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A degree in engineering from Iowa State University. A love of western movies and William Faulkner novels. A passion for the music of Schubert and Debussy. What kind of Malaysian film-maker is this?
Simple answer: he is Yuhang Ho, fast emerging as the country’s most gifted screen artist. Longer answer: he is a writer-director who has enhanced his Asian birthright, and his insight into social truths and family life in his native country, with influences richly gathered from Europe and the US.
Yuhang’s short film Trespassed persuaded an international jury it was the best submission of more than 100 entries for the Emerging Voices prize. It is a truth-based story in black and white with the power of a dream.
The film is about a mentally troubled young girl obsessed, even “possessed”, by the spirit of a mysteriously missing father. Her caring mother tries desperately to protect her from destruction or self-destruction in a story evolving, hypnotically, towards tragedy.
“It’s a based a little on my sister,” Yuhang says. “She is no longer with us. She was sick for a long time. My mother looked after her until she died.”
Was that a mental or physical illness? “It was both,” he says. The doctor could not say what was wrong. She was born that way and it must have been mental at first. Then it affected her physical abilities.”
Though Yuhang describes Trespassed as a short, a “sketch” rather than a painting, he says that does not make the film less rich or meaningful.
“In short films I can really work on the shadings. I can try to do things that would be more difficult in long films. I would love to work more with black and white, for instance, but it’s difficult to get distributors to accept features that are not in colour.”
Even with colour films, his style is poetically, distinctively sombre. Both his recent full-length films, Rain Dogs and At the End of Daybreak, are tragedy-tinged family dramas.
“Most times, when I start to write a story, I find I’m working on a family relationship. I always seem to come back to that, even when I try to get away.”
Within the family drama framework he is a magical mood mixer, able to imply larger worlds through intimate, even claustrophobic ones.
He has had — he has chosen — good teachers. The film-makers he loves are those who combine mystery with psychological insight, from Hollywood’s Jacques Tourneur (Cat People, Night of the Demon) to France’s Robert Bresson. And though he grew up in Malaysia understanding only basic English — “I never finished a novel in English; I couldn’t even get through The Famous Five” — he fell in love in America with William Faulkner.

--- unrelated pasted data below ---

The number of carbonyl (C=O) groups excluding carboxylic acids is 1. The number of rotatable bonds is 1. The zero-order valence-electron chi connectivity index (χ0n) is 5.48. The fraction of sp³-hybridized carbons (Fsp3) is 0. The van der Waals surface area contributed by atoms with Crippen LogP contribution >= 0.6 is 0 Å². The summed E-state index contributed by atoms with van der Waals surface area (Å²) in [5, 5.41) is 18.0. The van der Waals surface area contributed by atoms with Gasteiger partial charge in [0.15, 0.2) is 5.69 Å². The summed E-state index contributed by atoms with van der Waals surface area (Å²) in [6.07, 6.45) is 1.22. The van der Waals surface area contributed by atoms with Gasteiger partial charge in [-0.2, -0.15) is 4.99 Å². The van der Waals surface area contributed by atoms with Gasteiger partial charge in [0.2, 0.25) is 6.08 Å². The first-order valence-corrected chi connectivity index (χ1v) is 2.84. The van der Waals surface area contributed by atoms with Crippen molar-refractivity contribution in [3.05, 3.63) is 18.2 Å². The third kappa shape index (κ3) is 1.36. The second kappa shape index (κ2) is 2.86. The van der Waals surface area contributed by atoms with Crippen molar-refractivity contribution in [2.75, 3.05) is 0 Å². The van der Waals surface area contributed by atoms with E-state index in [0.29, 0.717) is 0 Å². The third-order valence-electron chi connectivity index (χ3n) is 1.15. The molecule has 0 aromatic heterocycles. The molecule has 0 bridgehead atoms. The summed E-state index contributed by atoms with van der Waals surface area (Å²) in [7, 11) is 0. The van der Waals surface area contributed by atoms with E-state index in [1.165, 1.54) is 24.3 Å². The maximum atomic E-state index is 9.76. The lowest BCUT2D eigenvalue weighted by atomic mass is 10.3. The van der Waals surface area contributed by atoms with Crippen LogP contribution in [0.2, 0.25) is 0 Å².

“It totally clicked with me. I know people say he’s difficult. But he deals a lot with families in books like The Sound and the Fury and As I Lay Dying. I was totally captivated by his world.” (Yuhang even named one of his own short films As I Lay Dying.)
Back home after attending university in the US, Yuhang wanted “to do something in the arts”. Though, growing up, his first love had been music — “I learned the piano and once tried to form a jazz band” — he found work, through a friend, making commercials for Malaysian television and cinema.
Then, “I realised if I was going to shoot my own features and shorts I had to write something.”
The film industry proved unexpectedly welcoming. “It has been easy, in recent years, to get films funded. A lot of money has been pumped in by investors.”
Yuhang’s work does not get wide distribution — “My last film played in maybe three to five screens” — but its budgets do not require it. Trespassed, like most of his films, boasts small costs and frugal production values.
“It’s in black and white, with a very simple plot. It’s a story about a curse. In a way it’s like Night of the Demon [his favourite Tourneur film] crossed with L’Argent [his favourite late Robert Bresson film from 1983, about the curse of a counterfeit money note passing from stranger to stranger]. A single thing is set in motion, then a lot of things happen along the way.”
If you can combine Faulkner, Tourneur and Bresson in one short film — or their influences — and bring it in at minuscule cost to prize-winning calibre, it looks as if you might have a movie career made.
“Made in Malaysia” in the case of Yuhang has come to signify an Asian and world cinema voice no longer emerging but fully emerged.
Shubhashish Bhutiani’s short film, Kush, is based on real-life events. It is set in 1984, and tells the story of a teacher who struggles to protect her 10-year-old Sikh pupil from mobs as they travel home from a field trip, immediately after the assassination of Indian prime minister Indira Gandhi by her Sikh bodyguards.